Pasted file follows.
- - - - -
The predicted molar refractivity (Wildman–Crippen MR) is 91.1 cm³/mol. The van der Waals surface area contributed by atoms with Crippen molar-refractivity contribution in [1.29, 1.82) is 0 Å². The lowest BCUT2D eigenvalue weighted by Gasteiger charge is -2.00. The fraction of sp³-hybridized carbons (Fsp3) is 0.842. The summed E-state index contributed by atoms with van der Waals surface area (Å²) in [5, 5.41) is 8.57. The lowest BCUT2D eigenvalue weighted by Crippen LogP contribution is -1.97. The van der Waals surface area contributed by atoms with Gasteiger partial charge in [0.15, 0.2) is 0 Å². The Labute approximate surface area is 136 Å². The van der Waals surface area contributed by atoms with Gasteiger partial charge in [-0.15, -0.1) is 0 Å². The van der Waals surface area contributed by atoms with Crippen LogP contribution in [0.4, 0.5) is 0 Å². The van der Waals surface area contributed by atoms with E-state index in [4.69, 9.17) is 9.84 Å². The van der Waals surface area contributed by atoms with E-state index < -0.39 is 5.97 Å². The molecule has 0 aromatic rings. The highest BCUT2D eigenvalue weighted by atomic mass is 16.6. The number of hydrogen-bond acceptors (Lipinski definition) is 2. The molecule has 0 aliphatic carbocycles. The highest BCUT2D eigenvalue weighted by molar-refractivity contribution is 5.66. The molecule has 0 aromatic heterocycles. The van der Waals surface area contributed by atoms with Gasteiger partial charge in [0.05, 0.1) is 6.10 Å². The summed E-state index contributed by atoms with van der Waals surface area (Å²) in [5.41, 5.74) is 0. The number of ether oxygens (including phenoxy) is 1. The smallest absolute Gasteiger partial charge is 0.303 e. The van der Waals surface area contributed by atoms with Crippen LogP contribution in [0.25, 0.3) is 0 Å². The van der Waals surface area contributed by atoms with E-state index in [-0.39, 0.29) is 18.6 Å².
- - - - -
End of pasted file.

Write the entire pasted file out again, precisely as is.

The predicted molar refractivity (Wildman–Crippen MR) is 91.1 cm³/mol. The van der Waals surface area contributed by atoms with Crippen molar-refractivity contribution in [1.29, 1.82) is 0 Å². The lowest BCUT2D eigenvalue weighted by Gasteiger charge is -2.00. The fraction of sp³-hybridized carbons (Fsp3) is 0.842. The summed E-state index contributed by atoms with van der Waals surface area (Å²) in [5, 5.41) is 8.57. The lowest BCUT2D eigenvalue weighted by Crippen LogP contribution is -1.97. The van der Waals surface area contributed by atoms with Gasteiger partial charge in [0.15, 0.2) is 0 Å². The Labute approximate surface area is 136 Å². The van der Waals surface area contributed by atoms with Gasteiger partial charge in [-0.15, -0.1) is 0 Å². The van der Waals surface area contributed by atoms with Crippen LogP contribution in [0.4, 0.5) is 0 Å². The van der Waals surface area contributed by atoms with E-state index in [4.69, 9.17) is 9.84 Å². The van der Waals surface area contributed by atoms with E-state index < -0.39 is 5.97 Å². The molecule has 0 aromatic rings. The highest BCUT2D eigenvalue weighted by atomic mass is 16.6. The number of hydrogen-bond acceptors (Lipinski definition) is 2. The molecule has 0 aliphatic carbocycles. The highest BCUT2D eigenvalue weighted by molar-refractivity contribution is 5.66. The molecule has 0 aromatic heterocycles. The van der Waals surface area contributed by atoms with Gasteiger partial charge in [0.05, 0.1) is 6.10 Å². The summed E-state index contributed by atoms with van der Waals surface area (Å²) in [5.41, 5.74) is 0. The number of ether oxygens (including phenoxy) is 1. The smallest absolute Gasteiger partial charge is 0.303 e. The van der Waals surface area contributed by atoms with Crippen LogP contribution in [0.25, 0.3) is 0 Å². The van der Waals surface area contributed by atoms with E-state index in [-0.39, 0.29) is 18.6 Å².